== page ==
Masatoshi Koshiba

Nobel Lecture

Birth of Neutrino Astrophysics

Masatoshi Koshiba held his Nobel Lecture December 8, 2002, at Aula Magna, Stockholm University. He was presented by Professor Mats Jonson, Chairman of the Nobel Committee for Physics.

Summary: Raymond Davis’ findings provided the impetus to study solar neutrinos using Kamiokande, an imaging water Cherenkov detector. Kamiokande not only confirmed Davis’ findings that there is a deficit of solar neutrinos, but also it showed that the neutrinos it was detecting came from the direction of the sun. Kamiokande also detected a neutrino burst from the supernova, SN 1987A, confirming theories about the physics of supernova explosions. New powerful 50-cm photomultiplier tubes were developed for the 50,000-tonne Super-Kamiokande detector, and in 1998 this provided the first evidence for neutrino oscillations in atmospheric neutrinos.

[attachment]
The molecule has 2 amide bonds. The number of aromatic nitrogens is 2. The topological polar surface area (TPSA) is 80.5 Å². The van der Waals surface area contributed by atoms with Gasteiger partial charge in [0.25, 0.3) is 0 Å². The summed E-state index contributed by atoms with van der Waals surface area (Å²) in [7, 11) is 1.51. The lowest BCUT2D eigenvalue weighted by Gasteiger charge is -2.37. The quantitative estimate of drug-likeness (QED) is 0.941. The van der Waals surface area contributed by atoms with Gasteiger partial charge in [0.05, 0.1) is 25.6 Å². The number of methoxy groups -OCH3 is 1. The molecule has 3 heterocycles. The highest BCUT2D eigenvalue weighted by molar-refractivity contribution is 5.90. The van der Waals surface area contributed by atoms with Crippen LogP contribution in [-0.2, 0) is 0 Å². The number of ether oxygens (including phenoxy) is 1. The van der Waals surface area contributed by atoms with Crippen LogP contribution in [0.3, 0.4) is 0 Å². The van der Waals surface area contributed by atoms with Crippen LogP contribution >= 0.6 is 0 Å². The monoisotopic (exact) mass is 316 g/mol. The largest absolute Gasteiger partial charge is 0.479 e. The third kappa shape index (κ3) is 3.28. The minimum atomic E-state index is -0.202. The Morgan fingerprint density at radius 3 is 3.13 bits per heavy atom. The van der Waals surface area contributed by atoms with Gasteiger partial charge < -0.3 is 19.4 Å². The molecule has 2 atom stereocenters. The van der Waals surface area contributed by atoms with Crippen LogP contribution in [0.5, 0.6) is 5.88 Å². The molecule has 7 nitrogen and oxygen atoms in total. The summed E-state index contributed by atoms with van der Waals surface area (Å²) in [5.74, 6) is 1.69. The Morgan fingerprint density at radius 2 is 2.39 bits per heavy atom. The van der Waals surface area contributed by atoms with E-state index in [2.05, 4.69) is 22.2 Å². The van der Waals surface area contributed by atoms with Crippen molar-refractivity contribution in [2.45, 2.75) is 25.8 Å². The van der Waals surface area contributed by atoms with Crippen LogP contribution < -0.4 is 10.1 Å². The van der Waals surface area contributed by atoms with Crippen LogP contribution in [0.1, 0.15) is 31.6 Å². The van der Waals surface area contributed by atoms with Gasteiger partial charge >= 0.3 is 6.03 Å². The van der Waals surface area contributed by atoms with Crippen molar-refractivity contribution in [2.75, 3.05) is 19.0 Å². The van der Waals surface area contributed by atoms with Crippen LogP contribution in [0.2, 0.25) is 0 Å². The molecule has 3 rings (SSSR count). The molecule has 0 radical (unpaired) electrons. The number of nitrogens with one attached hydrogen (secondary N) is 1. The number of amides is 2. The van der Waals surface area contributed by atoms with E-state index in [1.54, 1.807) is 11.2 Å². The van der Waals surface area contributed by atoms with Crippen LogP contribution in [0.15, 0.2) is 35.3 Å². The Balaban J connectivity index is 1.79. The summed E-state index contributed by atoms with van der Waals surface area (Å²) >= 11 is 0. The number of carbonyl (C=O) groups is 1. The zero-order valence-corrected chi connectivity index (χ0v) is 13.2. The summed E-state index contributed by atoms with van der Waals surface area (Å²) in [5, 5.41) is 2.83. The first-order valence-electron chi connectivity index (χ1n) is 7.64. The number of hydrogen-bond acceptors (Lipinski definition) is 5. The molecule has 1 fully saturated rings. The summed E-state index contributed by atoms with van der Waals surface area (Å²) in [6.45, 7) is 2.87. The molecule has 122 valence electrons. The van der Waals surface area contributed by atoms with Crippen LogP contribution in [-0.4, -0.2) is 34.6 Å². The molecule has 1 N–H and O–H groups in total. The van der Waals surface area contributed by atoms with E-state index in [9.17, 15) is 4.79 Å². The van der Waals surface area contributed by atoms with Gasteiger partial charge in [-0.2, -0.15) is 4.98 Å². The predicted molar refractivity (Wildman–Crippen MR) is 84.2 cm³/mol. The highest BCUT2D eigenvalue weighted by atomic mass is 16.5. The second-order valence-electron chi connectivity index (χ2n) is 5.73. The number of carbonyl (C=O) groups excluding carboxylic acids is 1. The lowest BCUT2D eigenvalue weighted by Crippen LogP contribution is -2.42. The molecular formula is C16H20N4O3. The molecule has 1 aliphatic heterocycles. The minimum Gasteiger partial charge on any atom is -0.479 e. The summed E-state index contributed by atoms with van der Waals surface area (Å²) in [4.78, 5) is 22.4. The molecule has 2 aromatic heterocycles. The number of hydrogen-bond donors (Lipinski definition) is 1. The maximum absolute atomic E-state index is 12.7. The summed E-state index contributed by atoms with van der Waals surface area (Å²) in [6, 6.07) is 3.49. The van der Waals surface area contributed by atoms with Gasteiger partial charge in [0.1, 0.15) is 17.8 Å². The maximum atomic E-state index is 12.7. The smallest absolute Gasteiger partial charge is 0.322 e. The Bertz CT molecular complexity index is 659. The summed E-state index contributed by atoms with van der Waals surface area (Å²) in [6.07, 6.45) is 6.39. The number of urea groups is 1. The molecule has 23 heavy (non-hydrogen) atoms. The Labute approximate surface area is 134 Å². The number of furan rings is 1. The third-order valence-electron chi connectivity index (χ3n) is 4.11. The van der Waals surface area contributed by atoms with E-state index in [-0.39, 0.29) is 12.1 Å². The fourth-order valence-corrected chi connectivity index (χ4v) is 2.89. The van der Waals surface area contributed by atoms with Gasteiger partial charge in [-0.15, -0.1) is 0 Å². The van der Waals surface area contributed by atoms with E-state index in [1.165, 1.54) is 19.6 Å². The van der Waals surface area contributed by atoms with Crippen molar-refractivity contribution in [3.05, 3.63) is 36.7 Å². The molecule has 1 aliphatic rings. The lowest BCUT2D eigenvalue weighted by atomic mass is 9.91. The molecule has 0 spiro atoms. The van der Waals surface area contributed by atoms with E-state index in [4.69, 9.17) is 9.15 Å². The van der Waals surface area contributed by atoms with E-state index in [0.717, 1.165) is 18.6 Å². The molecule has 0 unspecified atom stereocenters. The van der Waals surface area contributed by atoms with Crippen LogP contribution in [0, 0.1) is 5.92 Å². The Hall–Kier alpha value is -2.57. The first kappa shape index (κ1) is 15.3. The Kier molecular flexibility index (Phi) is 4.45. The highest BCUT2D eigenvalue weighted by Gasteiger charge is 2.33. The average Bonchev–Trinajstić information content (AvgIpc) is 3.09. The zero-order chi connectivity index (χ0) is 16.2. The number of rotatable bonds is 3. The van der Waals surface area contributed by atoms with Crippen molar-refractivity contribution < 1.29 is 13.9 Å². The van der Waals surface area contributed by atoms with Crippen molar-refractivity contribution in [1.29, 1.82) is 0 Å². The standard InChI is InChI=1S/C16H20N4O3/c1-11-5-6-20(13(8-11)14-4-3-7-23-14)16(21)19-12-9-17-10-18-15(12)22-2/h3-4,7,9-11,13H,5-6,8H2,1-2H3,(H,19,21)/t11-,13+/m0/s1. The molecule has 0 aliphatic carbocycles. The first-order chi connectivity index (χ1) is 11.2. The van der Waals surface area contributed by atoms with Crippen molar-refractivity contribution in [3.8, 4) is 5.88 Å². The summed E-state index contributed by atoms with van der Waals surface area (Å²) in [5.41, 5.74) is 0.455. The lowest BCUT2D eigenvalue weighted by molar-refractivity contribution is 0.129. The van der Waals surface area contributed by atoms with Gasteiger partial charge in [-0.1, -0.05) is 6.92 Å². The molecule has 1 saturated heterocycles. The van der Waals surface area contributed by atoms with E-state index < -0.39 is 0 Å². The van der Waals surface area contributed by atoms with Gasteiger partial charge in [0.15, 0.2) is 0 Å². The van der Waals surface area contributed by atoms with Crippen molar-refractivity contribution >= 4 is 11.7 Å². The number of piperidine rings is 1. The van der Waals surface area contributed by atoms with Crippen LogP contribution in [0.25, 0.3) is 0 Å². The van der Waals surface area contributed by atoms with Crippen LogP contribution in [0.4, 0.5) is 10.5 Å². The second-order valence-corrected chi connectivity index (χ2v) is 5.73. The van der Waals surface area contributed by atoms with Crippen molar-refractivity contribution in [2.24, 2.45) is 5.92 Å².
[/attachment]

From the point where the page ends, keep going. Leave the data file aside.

Presentation

Masatoshi Koshiba held his Nobel Lecture December 8, 2002, at Aula Magna, Stockholm University. He was presented by Professor Mats Jonson, Chairman of the Nobel Committee for Physics.

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Copyright © The Nobel Foundation 2002

From Les Prix Nobel. The Nobel Prizes 2002, Editor Tore Frängsmyr, [Nobel Foundation], Stockholm, 2003

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MLA style: Masatoshi Koshiba – Nobel Lecture. NobelPrize.org. Nobel Media AB 2018. Sat. 15 Dec 2018. <https://www.nobelprize.org/prizes/physics/2002/koshiba/lecture/>

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